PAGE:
- Defendant response. After the complaint is filed and served, the defendant is then given 21 days to reply to the complaint. The response typically consists of either an answer to the claims, a counterclaim against the plaintiff, or a motion to dismiss the law suit entirely with specific reasons detailing why.
- Pre-trial conference. After the complaint and answer, the parties will usually have a conference to discuss the case. In this meeting, the parties will discuss how to proceed with the lawsuit including discovery issues and whether settlement may be possible.
- Discovery period. Next the discovery period begins – the phase in which evidence is gathered, documented, and researched to substantiate the case. In a patent case, this period may include a Markman hearing. Also known as patent claim construction, in the Markman hearing the judge determines the definition of certain words in the patent claims which assists in determining infringement.
- Trial. During a trial, all of the information gathered in discovery is used to build a case that supports or denies claims of infringement. Though a jury trial is possible, the judge will still rule on matters of law, while the jury weighs in on fact determinations. Patent trials in the United States are usual jury trials that may last one to two weeks.
It is important to note that both parties may agree to reach a settlement at any point during the litigation process.
If a patent infringement litigation claim is successful, a plaintiff may be entitled to damages in the form of monetary compensation. U.S. Patent law gives courts the right to award damages to an inventor whose patent has been infringed. But the code doesn’t give details on these awards. Case law weighs in heavily.
In successful patent infringement lawsuits, courts typically award the plaintiff lost profits or reasonable royalties. Lost profits are the earnings you would have made if the defendant hadn’t intervened by offering infringing versions of your patented invention. Courts assess reasonable royalties as what you would typically charge someone for a license, based on market value.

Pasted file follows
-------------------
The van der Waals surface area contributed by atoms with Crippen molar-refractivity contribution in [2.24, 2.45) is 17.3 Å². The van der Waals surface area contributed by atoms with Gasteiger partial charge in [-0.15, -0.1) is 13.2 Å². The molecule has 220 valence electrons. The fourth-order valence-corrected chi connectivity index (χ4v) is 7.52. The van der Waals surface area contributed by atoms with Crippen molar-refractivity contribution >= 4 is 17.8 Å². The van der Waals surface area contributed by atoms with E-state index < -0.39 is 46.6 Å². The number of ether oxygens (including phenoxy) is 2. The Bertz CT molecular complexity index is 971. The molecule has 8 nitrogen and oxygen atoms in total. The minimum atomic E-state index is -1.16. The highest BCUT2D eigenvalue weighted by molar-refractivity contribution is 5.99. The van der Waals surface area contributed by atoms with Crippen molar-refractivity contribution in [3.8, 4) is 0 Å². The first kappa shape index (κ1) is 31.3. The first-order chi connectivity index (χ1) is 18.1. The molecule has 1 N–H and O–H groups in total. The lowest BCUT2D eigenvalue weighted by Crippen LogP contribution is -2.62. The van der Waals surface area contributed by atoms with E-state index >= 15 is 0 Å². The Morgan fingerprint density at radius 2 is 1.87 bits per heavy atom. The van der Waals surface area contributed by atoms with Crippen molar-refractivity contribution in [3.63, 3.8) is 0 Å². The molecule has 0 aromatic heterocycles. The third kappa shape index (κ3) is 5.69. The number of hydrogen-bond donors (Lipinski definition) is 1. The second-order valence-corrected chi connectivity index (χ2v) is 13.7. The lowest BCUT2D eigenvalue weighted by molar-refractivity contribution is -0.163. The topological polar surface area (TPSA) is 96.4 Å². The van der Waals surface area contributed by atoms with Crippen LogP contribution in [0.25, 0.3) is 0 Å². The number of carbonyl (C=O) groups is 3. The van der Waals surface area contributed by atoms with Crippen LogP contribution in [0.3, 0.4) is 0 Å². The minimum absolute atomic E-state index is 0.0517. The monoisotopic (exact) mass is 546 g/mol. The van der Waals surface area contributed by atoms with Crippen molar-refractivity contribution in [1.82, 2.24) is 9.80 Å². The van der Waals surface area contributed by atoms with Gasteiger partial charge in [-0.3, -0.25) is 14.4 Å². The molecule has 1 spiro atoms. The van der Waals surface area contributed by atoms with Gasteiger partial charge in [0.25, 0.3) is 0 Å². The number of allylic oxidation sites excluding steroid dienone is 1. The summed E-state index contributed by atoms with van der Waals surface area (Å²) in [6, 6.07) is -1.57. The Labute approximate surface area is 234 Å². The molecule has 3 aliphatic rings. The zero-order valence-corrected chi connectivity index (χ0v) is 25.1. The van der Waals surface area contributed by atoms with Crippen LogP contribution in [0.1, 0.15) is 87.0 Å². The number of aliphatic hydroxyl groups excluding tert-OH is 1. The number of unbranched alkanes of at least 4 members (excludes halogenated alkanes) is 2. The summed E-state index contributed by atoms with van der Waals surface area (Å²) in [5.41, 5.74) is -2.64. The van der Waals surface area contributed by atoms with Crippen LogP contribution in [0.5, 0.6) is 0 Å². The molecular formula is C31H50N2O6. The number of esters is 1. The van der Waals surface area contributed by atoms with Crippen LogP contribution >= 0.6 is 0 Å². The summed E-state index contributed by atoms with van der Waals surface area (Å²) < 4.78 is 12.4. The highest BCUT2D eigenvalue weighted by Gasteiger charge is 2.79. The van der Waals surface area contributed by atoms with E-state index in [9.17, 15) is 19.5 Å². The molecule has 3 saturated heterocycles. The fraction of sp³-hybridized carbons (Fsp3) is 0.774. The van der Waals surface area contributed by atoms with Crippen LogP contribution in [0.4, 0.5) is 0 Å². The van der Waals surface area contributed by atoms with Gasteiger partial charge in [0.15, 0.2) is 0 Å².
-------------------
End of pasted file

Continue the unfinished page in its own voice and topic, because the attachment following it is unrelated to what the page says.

Expert witnesses play a pivotal role in determining damages in a successful infringement suit. Your patent attorney should be knowledgeable of what type of experts you need, who can help substantiate your losses and the most effective use of their testimony.
A plaintiff may also receive an injunction to stop the infringing activity, plus costs and attorney fees in exceptional cases. If a plaintiff is able to prove willful infringement, a defendant may be liable for treble damages.
Patent Infringement Defenses
Some common patent infringement defenses include:
- Non-infringement – The defendant claims non-infringement, denying that their product reads on the claims in the patent.
- Prior art invalidity – The defendant attempts to prove that the patent is invalid because prior art shows that the invention wasn’t novel or non-obvious.
- Non-prior art invalidity – This defense relies on statutory inadequacies in the patent that would render it invalid because it failed to meet patent law specification requirements.
- Inequitable conduct – Here, the defendant tries to turn the tables on the patent holder by asserting that the patent was obtained via fraudulent, deceitful or untruthful means.
Mandour & Associates – California Patent Lawyers
When you are considering whether you have a patent infringement claim or a patentable invention, working with an experienced patent attorney is a must. Mandour & Associates is dedicated to zealously protecting the patent rights of our clients.
If you are interested in a complimentary consultation regarding your patent issue, please feel free to contact us.